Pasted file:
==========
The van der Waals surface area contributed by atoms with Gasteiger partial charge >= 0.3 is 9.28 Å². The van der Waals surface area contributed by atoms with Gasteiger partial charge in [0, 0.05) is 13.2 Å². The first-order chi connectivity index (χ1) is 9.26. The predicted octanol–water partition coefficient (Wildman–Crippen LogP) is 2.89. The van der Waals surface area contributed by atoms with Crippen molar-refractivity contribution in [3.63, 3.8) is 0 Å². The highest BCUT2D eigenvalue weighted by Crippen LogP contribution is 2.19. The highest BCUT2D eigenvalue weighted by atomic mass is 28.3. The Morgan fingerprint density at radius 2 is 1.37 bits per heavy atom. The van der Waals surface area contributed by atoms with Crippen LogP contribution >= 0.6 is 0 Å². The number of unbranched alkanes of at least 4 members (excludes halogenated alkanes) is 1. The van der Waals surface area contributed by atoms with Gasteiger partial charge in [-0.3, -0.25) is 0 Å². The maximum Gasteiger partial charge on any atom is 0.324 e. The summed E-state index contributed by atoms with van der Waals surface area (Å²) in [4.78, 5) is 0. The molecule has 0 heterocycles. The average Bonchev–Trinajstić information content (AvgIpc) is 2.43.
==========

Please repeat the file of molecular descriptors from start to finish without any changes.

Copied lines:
The van der Waals surface area contributed by atoms with Gasteiger partial charge >= 0.3 is 9.28 Å². The van der Waals surface area contributed by atoms with Gasteiger partial charge in [0, 0.05) is 13.2 Å². The first-order chi connectivity index (χ1) is 9.26. The predicted octanol–water partition coefficient (Wildman–Crippen LogP) is 2.89. The van der Waals surface area contributed by atoms with Crippen molar-refractivity contribution in [3.63, 3.8) is 0 Å². The highest BCUT2D eigenvalue weighted by Crippen LogP contribution is 2.19. The highest BCUT2D eigenvalue weighted by atomic mass is 28.3. The Morgan fingerprint density at radius 2 is 1.37 bits per heavy atom. The van der Waals surface area contributed by atoms with Crippen LogP contribution >= 0.6 is 0 Å². The number of unbranched alkanes of at least 4 members (excludes halogenated alkanes) is 1. The van der Waals surface area contributed by atoms with Gasteiger partial charge in [-0.3, -0.25) is 0 Å². The maximum Gasteiger partial charge on any atom is 0.324 e. The summed E-state index contributed by atoms with van der Waals surface area (Å²) in [4.78, 5) is 0. The molecule has 0 heterocycles. The average Bonchev–Trinajstić information content (AvgIpc) is 2.43.